What price self-esteem

I gave a talk this week to several hundred high school students at the Garvan Institute of Medical Research where the Eating Disorders Foundation had their Youth Forum. My talk was about body image – specifically how fantasies are literally manufactured in the media, advertising and the fashion industry.

Eating disorders aside, there is no doubt that being constantly bombarded with impossible and unattainable ideals will negatively affect self esteem.

So what does doing my bit for self esteem have to do with my work? Indeed, why should businesses in general give a damn about self esteem anyway? Isn’t that up to each individual?

Self esteem is related to how we perceive ourselves, how we think others perceive us. It is affected by many work-related factors such as the sense of achievement and contribution, of belonging, of being valued and respected.

The cost of not looking after your people’s self esteem can be high. Low self esteem means low morale, low participation, and general withdrawal. Unhappy people generally tend not to be as creative. Self esteem affects the ability of a business to innovate!

There are many related issues being discussed at the moment: the no assholes rule, bullying in the workplace, and abuse in business relationships which has the same behaviour pattern and devastating outcomes as domestic emotional/verbal abuse. All of these negatively affect a person’s ability to function optimally in the workplace. Then there is the real cost to the business of stress and sick leaves.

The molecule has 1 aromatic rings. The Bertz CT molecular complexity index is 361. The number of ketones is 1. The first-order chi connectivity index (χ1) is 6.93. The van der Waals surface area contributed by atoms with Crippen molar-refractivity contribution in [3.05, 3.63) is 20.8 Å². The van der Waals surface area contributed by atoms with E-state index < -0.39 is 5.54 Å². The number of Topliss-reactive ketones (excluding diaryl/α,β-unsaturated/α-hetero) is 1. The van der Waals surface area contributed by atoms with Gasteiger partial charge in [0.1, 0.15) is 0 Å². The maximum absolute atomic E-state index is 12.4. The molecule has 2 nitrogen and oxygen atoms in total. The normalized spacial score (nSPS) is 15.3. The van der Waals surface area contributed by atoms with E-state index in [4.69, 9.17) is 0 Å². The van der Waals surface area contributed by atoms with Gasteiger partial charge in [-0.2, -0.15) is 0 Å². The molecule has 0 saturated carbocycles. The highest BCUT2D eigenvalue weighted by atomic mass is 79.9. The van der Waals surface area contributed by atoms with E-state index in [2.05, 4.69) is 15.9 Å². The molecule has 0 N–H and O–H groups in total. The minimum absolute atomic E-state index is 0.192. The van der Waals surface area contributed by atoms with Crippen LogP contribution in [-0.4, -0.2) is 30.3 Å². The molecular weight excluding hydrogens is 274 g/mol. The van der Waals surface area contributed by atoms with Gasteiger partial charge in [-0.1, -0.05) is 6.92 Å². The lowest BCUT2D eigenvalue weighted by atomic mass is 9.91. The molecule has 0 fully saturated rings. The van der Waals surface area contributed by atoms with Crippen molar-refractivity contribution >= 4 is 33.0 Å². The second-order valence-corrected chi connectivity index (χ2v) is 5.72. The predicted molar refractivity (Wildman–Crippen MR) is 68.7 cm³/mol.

Thus – taking active steps to further and protect the self esteem of your people must do good things for your business.

A movement like Dove’s Campaign for Real Beauty and Self Esteem Fund has to ultimately contribute to the ability of a nation to innovate.

It also makes for a great differentiator in the market.

2 comments

  1. Simon Small said:

    Its a very scary world these days, and I’m well apart of it. But the next generation of media consumers, the under 20′s are now even creating their own characters online, on sites like second life. http://www.secondlife.com

    This is the ultimate fantasy which allows them to be exactly who they want, in fantasy land anyway. Imagine the impact this will have on the whole generation, when they enter the workplace, it could be an even bigger challenge.

    Unless they can work in fantasy land too??

  2. Anonymous said:

    I see young girls already wearing adult clothes, make-up…etc. With more awareness of self-esteem, and ads like Dove, we just may be able to start a new trend in the right direction.

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